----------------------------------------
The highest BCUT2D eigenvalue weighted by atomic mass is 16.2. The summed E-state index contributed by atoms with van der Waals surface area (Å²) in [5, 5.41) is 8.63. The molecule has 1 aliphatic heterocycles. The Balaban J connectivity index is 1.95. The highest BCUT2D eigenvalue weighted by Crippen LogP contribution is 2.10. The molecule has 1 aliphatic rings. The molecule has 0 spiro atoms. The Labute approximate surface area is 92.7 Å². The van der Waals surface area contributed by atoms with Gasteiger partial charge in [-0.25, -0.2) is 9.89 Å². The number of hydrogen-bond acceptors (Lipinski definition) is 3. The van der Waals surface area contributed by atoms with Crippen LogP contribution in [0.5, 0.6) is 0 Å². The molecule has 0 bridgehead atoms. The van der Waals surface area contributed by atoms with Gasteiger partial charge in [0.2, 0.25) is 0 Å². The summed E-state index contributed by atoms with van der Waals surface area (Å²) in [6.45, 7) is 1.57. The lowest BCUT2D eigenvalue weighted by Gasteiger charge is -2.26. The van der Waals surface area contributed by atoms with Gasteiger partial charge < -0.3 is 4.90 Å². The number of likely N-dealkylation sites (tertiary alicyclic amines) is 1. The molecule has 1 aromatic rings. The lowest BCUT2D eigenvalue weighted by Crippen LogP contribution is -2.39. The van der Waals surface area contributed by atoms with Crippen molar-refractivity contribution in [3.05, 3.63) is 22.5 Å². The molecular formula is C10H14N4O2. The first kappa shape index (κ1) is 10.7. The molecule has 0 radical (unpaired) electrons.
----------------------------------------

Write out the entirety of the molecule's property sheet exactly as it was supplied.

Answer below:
The highest BCUT2D eigenvalue weighted by atomic mass is 16.2. The summed E-state index contributed by atoms with van der Waals surface area (Å²) in [5, 5.41) is 8.63. The molecule has 1 aliphatic heterocycles. The Balaban J connectivity index is 1.95. The highest BCUT2D eigenvalue weighted by Crippen LogP contribution is 2.10. The molecule has 1 aliphatic rings. The molecule has 0 spiro atoms. The Labute approximate surface area is 92.7 Å². The van der Waals surface area contributed by atoms with Gasteiger partial charge in [-0.25, -0.2) is 9.89 Å². The number of hydrogen-bond acceptors (Lipinski definition) is 3. The van der Waals surface area contributed by atoms with Crippen LogP contribution in [0.5, 0.6) is 0 Å². The molecule has 0 bridgehead atoms. The van der Waals surface area contributed by atoms with Gasteiger partial charge in [0.2, 0.25) is 0 Å². The summed E-state index contributed by atoms with van der Waals surface area (Å²) in [6.45, 7) is 1.57. The lowest BCUT2D eigenvalue weighted by Gasteiger charge is -2.26. The van der Waals surface area contributed by atoms with Gasteiger partial charge < -0.3 is 4.90 Å². The number of likely N-dealkylation sites (tertiary alicyclic amines) is 1. The molecule has 1 aromatic rings. The lowest BCUT2D eigenvalue weighted by Crippen LogP contribution is -2.39. The van der Waals surface area contributed by atoms with Crippen molar-refractivity contribution in [3.05, 3.63) is 22.5 Å². The molecular formula is C10H14N4O2. The first kappa shape index (κ1) is 10.7. The molecule has 0 radical (unpaired) electrons.